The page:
Skip to main content

Last week, the National Security Whistleblowers Coalition issued a press release in response to S. 3774, legislation introduced by Senator Christopher Bond R-MO, which would eliminate the government's burden to prove damage in prosecuting whistleblowers.

Secrecy News claims that the new legislation is identical to the anti-leak legislation that was vetoed by President Clinton in 2000.

The United States has never had a statute generally criminalizing leaks or the publication of sensitive information. Despite consideration at a number of moments in our history, concern for the First Amendment and the principle that the press acts as an important check on government abuse has thwarted all previous efforts to pass such legislation.

Professor William Weaver, NSWBC Senior Advisor states:

"Such legislation is subject to a double standard in its application.  For example, much information is leaked to the press with the approval of administrators.  These sorts of leaks are an unofficial channel for shoring up administration positions and to influence public opinion.  On the other hand, unauthorized leaks would be prosecuted when they undermine administration positions or embarrass the executive branch or reveal illegal agency activity.  So whether or not a person is prosecuted depends on whether or not the leak is popular or unpopular with the administration in power at the time of the leak.  If the statute were to be applied evenhandedly, the jails would be full of administrators and presidential advisors."

Right now it sounds like the majority of the support for the new bill is coming from Rick Santorum and Conrad Burns. Sibel Edmonds, NSWBC Founder and Director is liberal with her criticism of the former:

"Senator Santorum is on our list due to being very consistent in his stand against whistleblowers' protection and his strong support for unchecked and excessive government secrecy. His strong support of this new repressive bill, which takes away congress' right to know in order to exercise its oversight authority, goes a long way to demonstrate why he is an incumbent candidate unfit to represent our people and their interest and rights guaranteed under the constitution. Mr. Santorum acts as an extension of the executive branch that seeks to override the Separation of Powers and expand its power; not as an elected senator who has been vested with authority and a position to serve his constituents."

NSWBC has issued its list of Twelve Senators and Representatives who by their action or inaction, have stood against real investigations, hearings, and legislation dealing with government whistleblowers who have exposed waste, fraud, abuse, and or criminal activities within government agencies. The Whistleblowers' Dirty Dozen:

Senator Hillary Clinton (D) NY
Senator Mike DeWine (R) OH
Rep. David Dreier (R) CA
Rep. Dennis Hastert (R) IL
Senator Orrin Hatch (R) UT
Rep. Peter Hoekstra (R) MI
Senator Jon Kyl (R) AZ
Senator Joseph Lieberman (?) CT RIP
Rep. Dutch Ruppersberger (D) MD
Senator Rick Santorum (R) PA
Rep. James Sensenbrenner (R) WI
Rep. Mark Souder (R) IN

The bill is brand new and likely doesn't have a lot of momentum just yet. However, with only a few months remaining before the mid-term, I'm hoping this isn't one of the issues the wingnuts use to rally their troops around. I can envision an elephant stampede to this jar of peanut butter.

Originally posted to thert on Tue Aug 08, 2006 at 03:34 AM PDT.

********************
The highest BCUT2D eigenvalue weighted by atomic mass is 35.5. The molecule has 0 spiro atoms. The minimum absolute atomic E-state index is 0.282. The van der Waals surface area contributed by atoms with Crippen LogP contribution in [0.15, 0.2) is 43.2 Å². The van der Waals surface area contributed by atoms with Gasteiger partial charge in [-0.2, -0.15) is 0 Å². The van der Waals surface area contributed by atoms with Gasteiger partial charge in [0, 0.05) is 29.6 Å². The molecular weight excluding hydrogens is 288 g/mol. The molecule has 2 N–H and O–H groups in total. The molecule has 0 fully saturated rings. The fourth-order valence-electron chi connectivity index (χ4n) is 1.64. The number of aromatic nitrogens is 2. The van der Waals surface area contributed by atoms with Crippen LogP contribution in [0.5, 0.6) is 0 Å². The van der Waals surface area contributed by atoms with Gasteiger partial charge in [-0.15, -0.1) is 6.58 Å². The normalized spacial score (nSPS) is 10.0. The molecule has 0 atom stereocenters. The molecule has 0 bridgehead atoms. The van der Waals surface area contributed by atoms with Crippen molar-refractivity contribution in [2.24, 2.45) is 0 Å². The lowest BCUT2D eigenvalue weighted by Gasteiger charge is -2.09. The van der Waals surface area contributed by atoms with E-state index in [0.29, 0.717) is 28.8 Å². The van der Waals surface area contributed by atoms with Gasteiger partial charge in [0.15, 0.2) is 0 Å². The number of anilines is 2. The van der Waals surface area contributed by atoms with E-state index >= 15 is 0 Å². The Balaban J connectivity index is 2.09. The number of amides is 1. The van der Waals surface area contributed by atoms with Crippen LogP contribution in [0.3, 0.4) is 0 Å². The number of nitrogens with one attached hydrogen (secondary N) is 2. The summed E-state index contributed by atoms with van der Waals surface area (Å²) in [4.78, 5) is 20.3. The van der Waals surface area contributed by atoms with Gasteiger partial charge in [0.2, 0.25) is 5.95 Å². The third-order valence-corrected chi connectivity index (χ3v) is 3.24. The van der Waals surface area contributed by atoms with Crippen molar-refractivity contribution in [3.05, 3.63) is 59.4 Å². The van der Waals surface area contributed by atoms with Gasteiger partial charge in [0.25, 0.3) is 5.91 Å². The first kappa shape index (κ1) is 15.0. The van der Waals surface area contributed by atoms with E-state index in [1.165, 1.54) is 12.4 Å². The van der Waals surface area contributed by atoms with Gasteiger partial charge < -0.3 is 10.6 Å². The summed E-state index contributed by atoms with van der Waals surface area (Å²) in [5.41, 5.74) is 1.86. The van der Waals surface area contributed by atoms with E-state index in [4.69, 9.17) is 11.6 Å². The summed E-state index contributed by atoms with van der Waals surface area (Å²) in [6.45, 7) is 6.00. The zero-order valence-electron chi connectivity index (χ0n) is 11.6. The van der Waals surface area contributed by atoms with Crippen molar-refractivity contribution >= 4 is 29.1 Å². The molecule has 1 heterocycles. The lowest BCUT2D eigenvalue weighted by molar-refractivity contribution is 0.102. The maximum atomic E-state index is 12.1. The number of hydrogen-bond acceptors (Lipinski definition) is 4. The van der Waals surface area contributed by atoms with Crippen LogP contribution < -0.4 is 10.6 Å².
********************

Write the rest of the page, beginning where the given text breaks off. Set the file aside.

Your Email has been sent.
You must add at least one tag to this diary before publishing it.

Add keywords that describe this diary. Separate multiple keywords with commas.
Tagging tips - Search For Tags - Browse For Tags


More Tagging tips:

A tag is a way to search for this diary. If someone is searching for "Barack Obama," is this a diary they'd be trying to find?

Use a person's full name, without any title. Senator Obama may become President Obama, and Michelle Obama might run for office.

If your diary covers an election or elected official, use election tags, which are generally the state abbreviation followed by the office. CA-01 is the first district House seat. CA-Sen covers both senate races. NY-GOV covers the New York governor's race.

Tags do not compound: that is, "education reform" is a completely different tag from "education". A tag like "reform" alone is probably not meaningful.

Consider if one or more of these tags fits your diary: Civil Rights, Community, Congress, Culture, Economy, Education, Elections, Energy, Environment, Health Care, International, Labor, Law, Media, Meta, National Security, Science, Transportation, or White House. If your diary is specific to a state, consider adding the state (California, Texas, etc). Keep in mind, though, that there are many wonderful and important diaries that don't fit in any of these tags. Don't worry if yours doesn't.

You can add a private note to this diary when hotlisting it:
Are you sure you want to remove this diary from your hotlist?
Are you sure you want to remove your recommendation? You can only recommend a diary once, so you will not be able to re-recommend it afterwards.
Rescue this diary, and add a note:
Are you sure you want to remove this diary from Rescue?
Choose where to republish this diary. The diary will be added to the queue for that group. Publish it from the queue to make it appear.

You must be a member of a group to use this feature.

Add a quick update to your diary without changing the diary itself:
Are you sure you want to remove this diary?
(The diary will be removed from the site and returned to your drafts for further editing.)
(The diary will be removed.)
Are you sure you want to save these changes to the published diary?

Comment Preferences

Click here for the mobile view of the site